Srilekha has also contributed to sustainable livelihood projects and legal aid programs for survivors of sex trafficking. She has been conducting research based programs on maternal health, mental health, gender based violence, sex and sexuality. Her interest lies in conducting workshops for young people on life skills, feminism, gender and sexuality, trauma, resilience and interpersonal relationships.

        A Guwahati-based college student pursuing her Masters in Tata Institute of Social Sciences, Bidisha started the #BleedwithDignity campaign on the technology platform Change.org, demanding that the Government of Assam install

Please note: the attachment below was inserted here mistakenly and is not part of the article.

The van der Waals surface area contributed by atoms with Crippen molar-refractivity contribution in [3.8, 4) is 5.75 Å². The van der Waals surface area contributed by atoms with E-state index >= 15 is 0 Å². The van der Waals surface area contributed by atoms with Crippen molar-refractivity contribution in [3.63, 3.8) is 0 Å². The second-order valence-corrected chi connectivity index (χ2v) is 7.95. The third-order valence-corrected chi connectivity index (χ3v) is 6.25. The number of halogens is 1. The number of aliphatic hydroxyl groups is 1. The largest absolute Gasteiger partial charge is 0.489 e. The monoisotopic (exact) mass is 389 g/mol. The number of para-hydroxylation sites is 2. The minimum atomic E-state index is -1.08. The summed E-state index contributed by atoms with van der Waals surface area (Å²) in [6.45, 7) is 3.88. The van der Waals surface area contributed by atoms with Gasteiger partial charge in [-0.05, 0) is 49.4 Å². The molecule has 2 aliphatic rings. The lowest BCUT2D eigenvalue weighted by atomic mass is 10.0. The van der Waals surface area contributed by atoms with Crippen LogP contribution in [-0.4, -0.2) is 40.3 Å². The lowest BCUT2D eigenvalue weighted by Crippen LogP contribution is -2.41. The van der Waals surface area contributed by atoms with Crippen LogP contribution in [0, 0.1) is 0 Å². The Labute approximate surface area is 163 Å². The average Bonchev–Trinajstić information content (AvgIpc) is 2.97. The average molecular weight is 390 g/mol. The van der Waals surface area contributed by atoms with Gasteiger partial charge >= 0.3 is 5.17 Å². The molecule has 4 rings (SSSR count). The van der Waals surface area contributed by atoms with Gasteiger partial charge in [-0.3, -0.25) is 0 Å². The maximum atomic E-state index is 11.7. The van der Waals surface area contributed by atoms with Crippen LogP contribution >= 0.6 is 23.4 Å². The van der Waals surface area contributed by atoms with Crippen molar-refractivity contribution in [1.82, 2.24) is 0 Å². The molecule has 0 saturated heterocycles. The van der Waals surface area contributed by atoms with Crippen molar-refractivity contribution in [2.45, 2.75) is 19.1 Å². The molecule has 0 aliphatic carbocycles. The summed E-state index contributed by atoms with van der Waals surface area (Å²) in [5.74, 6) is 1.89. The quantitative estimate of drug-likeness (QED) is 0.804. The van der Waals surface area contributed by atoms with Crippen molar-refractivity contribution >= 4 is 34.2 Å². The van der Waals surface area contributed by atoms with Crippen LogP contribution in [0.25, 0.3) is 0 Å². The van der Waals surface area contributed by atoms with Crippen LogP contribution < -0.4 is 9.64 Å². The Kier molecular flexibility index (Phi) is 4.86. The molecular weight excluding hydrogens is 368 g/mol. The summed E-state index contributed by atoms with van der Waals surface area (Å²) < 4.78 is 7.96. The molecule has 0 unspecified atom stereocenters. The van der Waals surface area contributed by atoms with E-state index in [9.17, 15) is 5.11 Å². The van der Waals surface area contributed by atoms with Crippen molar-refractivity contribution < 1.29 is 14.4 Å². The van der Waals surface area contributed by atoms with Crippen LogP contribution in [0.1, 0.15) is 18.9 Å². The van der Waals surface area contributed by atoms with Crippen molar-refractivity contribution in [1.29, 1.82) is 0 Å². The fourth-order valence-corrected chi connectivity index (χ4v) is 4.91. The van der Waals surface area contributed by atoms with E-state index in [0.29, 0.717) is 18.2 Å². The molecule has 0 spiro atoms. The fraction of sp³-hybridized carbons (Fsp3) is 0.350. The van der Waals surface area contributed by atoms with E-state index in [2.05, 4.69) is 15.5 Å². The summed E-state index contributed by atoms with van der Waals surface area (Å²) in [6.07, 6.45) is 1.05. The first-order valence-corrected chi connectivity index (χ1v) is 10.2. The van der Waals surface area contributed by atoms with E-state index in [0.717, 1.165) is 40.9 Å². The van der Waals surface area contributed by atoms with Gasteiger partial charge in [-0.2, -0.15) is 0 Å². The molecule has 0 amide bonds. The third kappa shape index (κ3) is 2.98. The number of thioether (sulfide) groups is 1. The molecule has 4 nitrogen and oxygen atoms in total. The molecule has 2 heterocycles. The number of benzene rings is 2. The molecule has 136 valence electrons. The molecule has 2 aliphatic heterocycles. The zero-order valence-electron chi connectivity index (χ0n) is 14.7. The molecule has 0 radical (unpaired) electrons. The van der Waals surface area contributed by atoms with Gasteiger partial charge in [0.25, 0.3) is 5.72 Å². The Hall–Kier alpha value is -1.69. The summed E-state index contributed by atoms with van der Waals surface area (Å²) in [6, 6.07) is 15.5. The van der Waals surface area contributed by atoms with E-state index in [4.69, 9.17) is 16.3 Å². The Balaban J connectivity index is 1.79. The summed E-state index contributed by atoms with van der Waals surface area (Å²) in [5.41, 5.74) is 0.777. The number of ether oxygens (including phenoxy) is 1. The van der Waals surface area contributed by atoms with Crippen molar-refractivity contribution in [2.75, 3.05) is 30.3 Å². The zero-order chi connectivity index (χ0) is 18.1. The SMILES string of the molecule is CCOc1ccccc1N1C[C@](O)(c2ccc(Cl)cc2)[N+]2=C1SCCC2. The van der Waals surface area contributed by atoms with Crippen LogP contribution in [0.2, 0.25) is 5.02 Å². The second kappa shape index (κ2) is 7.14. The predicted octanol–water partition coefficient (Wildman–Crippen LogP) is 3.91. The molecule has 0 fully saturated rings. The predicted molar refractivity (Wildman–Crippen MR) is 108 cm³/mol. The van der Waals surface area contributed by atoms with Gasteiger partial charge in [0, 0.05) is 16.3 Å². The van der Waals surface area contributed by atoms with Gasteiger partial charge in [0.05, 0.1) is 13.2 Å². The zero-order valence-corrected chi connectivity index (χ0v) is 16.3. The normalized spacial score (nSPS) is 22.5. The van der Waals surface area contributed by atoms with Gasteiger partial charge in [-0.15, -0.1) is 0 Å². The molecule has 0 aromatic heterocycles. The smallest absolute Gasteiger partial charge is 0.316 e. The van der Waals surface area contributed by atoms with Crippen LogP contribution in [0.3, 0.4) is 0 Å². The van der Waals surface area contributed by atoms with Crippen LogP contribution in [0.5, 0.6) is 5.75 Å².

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        Bidisha was selected in Change.org’s flagship program ‘She Creates Change’ having run successful online advocacy